Don't run synthetic until you are past the 10k mile mark. The conventional Dino oil is essential for proper break in.

    True, if you VTEC your motor often, you may find it burns a bit of oil. But that kind of scenario shows up more if you track her. In my time of ownership, my oil level has been constant and I have never had to add any.
  • habitat1habitat1 Posts: 4,282
    "Don't run synthetic until you are past the 10k mile mark. The conventional Dino oil is essential for proper break in."

    Where did you hear/read that? I may be wrong, but I thought my 2002 S2000 shipped with Mobil 1 from the factory. I am absolutely certain that I was advised to use Mobil 1 for all oil changes, which I had done every 4,000 +/- miles.

    Given that all Porsches, BMW M cars, AMG's and most other high end / high performance engines ship out with Mobil 1, I'd be very surprised to hear that dino oil is "essential for proper break in" on an S2000. But I'm willing to consider the source of this recommendation.
  • anythngbutgmanythngbutgm Posts: 4,277
    It is supposedly noted in the owners manual. I learned through the S2k club that it is good for allowing the cylinders to "Seat" themselves properly within the cylinder walls. I've also read that it nets a few extra horsepower when engine is fully broken in.

    I am not a mechanic so I can't back up these claims for sure but I have been following the recommendation.
  • kixokixo Posts: 35
    I am debating between a new S2000 and a Miata. I am a bit of traditionalist and prefer analog gauges - the more the better.

    I am not sure I will like or get used to the S2K's digital gauges, especially the speedo.

    Also, I prefer an oil pressure gauge, rather than an idiot light.

    Do other owners wish for an analog cluster with more comprehensive gauges, or do you just learn to love digital and drive merrily on?
  • toydrivertoydriver Posts: 227
    Quite the contrary!
    The digital tachometer adds to the fun of driving the S2000, especially when you reach the VTEC levels above 6000rpm. This is where the car changes personality and shows you a whole new driving experience. The rapidly progressing digital display that flashes back down and then back up as you "row through the gears" gives you an immediate read on the engine speed.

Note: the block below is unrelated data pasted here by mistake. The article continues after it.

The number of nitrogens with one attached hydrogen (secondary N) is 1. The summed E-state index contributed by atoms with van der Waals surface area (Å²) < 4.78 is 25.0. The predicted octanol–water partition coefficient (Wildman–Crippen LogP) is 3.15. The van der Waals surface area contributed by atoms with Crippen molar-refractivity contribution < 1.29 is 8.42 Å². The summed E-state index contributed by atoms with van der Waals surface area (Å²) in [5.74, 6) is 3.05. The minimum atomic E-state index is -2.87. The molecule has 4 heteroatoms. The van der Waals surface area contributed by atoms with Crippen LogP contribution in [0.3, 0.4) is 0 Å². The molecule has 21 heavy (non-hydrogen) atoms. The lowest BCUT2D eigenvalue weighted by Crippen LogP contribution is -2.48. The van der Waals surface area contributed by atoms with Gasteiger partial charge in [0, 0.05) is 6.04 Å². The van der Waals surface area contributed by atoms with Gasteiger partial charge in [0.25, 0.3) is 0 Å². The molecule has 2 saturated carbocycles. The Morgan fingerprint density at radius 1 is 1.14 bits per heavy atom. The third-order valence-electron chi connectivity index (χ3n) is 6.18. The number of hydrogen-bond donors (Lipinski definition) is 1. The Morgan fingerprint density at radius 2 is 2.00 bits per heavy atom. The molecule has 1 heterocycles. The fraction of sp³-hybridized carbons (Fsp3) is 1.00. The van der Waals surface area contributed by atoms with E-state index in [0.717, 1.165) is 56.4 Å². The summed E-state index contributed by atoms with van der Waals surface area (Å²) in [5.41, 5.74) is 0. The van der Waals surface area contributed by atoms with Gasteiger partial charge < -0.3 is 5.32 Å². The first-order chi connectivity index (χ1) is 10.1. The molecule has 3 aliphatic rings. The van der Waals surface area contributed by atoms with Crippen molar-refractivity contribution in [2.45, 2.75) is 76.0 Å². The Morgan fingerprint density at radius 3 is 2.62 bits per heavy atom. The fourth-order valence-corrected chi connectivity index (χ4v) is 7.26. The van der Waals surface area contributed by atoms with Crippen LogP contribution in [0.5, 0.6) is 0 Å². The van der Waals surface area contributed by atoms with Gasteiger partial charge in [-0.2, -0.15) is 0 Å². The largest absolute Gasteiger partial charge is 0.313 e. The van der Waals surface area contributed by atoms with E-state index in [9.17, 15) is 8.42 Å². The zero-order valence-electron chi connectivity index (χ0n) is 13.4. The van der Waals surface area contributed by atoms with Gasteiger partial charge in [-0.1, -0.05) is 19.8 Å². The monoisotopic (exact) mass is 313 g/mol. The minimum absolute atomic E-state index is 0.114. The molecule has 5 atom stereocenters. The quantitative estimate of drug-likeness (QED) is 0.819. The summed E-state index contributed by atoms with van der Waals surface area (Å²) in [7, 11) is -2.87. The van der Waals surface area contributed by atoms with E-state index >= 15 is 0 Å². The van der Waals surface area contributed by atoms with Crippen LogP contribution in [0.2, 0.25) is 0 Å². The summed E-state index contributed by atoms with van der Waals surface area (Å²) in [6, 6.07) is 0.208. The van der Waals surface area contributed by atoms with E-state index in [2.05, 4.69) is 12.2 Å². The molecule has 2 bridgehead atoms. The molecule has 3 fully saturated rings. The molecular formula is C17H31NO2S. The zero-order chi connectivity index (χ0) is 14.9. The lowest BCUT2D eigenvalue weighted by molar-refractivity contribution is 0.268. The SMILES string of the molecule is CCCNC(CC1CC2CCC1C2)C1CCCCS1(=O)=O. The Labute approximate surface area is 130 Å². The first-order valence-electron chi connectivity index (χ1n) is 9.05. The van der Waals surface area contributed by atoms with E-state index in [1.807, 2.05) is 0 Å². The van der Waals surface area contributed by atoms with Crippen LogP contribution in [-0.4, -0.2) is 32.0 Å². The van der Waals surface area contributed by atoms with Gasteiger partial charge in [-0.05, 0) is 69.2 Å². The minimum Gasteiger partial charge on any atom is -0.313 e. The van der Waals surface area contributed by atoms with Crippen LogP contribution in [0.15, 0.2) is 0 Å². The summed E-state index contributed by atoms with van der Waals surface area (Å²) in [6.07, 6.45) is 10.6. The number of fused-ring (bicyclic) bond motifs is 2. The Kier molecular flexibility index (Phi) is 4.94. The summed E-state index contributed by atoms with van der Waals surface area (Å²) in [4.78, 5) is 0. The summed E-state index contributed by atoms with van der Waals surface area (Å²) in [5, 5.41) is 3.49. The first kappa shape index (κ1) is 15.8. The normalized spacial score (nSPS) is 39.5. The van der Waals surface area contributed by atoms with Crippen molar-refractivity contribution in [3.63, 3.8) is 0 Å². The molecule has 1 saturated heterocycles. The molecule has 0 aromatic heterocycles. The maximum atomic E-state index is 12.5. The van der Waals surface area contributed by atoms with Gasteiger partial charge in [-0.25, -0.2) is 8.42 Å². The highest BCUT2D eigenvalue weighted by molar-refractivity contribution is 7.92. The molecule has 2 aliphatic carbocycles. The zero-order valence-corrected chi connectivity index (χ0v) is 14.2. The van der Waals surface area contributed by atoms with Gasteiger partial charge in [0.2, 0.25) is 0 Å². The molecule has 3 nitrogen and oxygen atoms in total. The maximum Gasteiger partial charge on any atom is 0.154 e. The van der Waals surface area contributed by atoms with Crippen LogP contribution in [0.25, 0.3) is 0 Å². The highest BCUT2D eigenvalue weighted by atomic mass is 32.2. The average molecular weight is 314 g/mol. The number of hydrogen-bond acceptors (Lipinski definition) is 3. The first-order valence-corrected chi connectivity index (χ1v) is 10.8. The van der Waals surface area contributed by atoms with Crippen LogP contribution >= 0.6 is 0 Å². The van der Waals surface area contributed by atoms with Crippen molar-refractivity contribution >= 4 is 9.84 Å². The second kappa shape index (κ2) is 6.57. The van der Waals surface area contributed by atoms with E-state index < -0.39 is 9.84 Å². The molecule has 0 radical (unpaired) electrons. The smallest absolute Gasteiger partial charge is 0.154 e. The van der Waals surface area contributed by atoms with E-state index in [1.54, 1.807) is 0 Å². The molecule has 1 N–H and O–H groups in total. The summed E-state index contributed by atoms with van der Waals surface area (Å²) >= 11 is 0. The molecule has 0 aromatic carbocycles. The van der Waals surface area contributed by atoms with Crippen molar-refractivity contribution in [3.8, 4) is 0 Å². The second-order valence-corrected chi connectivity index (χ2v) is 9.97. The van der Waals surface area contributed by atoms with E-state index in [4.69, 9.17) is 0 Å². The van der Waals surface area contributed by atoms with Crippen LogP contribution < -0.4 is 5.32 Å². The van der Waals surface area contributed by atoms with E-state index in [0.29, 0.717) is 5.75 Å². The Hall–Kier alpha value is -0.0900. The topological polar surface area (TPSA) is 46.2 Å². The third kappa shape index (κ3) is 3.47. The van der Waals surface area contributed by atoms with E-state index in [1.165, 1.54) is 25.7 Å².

The digital speedo took no time for me to get use to.
    As far as the oil pressure gauge; I guess it might be nice to have one, but the Honda engine really doesn't use any oil (unless it's been abused). If I really want to know about the engine oil, I check the dipstick which tells me more about the oil than reading from a gauge.

    I haven't driven the new Miata, and I'm sure it handles very well. However, the S2000 is really a "wolf in sheeps clothing". You won't be disappointed if you choose the S!

    To me the digital gauge cluster is something that I enjoy and would miss if I didn't have it.
    I wouldn't base my decision between the S2000 and Miata on the gauge cluster, if I were you.

    You should make your decision after driving the two cars and comparing how you "enjoy the journey" !
  • habitat1habitat1 Posts: 4,282
    I'll call toydriver and raise it.

    The Miata and S2000 are two completely different cars. The Miata is a fun, lightweight roadster in the vein of a modern MGB. The S2000 is a serious performance sports car, that is far more comparable to the Boxster S than the Miata in driving experience, notwithstanding it's relatively low price.

    If you want an oil pressure guage and analog tach / spedometer, you can go for the aforementioned Boxster or Boxster S at around $47K and $57k respectively. But if you get the Miata, you have purchased a dramatically different car, IMO.